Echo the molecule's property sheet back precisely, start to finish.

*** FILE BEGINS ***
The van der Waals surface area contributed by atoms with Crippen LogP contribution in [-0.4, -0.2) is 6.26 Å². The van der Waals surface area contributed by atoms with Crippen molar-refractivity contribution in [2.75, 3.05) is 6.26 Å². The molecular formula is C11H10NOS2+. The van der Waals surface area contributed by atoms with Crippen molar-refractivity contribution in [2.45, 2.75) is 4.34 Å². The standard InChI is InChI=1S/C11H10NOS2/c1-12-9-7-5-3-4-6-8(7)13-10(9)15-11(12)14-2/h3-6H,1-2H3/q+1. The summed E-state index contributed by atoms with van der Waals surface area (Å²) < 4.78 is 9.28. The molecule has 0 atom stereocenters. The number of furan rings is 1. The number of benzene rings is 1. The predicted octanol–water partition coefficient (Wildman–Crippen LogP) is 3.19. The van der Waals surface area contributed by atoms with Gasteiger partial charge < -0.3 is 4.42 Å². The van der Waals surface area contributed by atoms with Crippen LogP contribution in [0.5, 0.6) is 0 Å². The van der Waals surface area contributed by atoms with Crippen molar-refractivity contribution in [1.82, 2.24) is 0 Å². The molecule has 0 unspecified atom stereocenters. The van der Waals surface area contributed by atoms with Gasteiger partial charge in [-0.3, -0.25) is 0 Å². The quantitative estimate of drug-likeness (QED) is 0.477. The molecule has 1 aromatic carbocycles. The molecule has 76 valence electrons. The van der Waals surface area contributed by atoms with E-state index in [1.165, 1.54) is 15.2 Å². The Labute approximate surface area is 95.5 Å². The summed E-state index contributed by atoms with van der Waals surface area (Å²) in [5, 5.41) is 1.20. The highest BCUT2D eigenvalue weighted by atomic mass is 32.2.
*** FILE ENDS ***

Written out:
The van der Waals surface area contributed by atoms with Crippen LogP contribution in [-0.4, -0.2) is 6.26 Å². The van der Waals surface area contributed by atoms with Crippen molar-refractivity contribution in [2.75, 3.05) is 6.26 Å². The molecular formula is C11H10NOS2+. The van der Waals surface area contributed by atoms with Crippen molar-refractivity contribution in [2.45, 2.75) is 4.34 Å². The standard InChI is InChI=1S/C11H10NOS2/c1-12-9-7-5-3-4-6-8(7)13-10(9)15-11(12)14-2/h3-6H,1-2H3/q+1. The summed E-state index contributed by atoms with van der Waals surface area (Å²) < 4.78 is 9.28. The molecule has 0 atom stereocenters. The number of furan rings is 1. The number of benzene rings is 1. The predicted octanol–water partition coefficient (Wildman–Crippen LogP) is 3.19. The van der Waals surface area contributed by atoms with Gasteiger partial charge < -0.3 is 4.42 Å². The van der Waals surface area contributed by atoms with Crippen LogP contribution in [0.5, 0.6) is 0 Å². The van der Waals surface area contributed by atoms with Crippen molar-refractivity contribution in [1.82, 2.24) is 0 Å². The molecule has 0 unspecified atom stereocenters. The van der Waals surface area contributed by atoms with Gasteiger partial charge in [-0.3, -0.25) is 0 Å². The quantitative estimate of drug-likeness (QED) is 0.477. The molecule has 1 aromatic carbocycles. The molecule has 76 valence electrons. The van der Waals surface area contributed by atoms with E-state index in [1.165, 1.54) is 15.2 Å². The Labute approximate surface area is 95.5 Å². The summed E-state index contributed by atoms with van der Waals surface area (Å²) in [5, 5.41) is 1.20. The highest BCUT2D eigenvalue weighted by atomic mass is 32.2.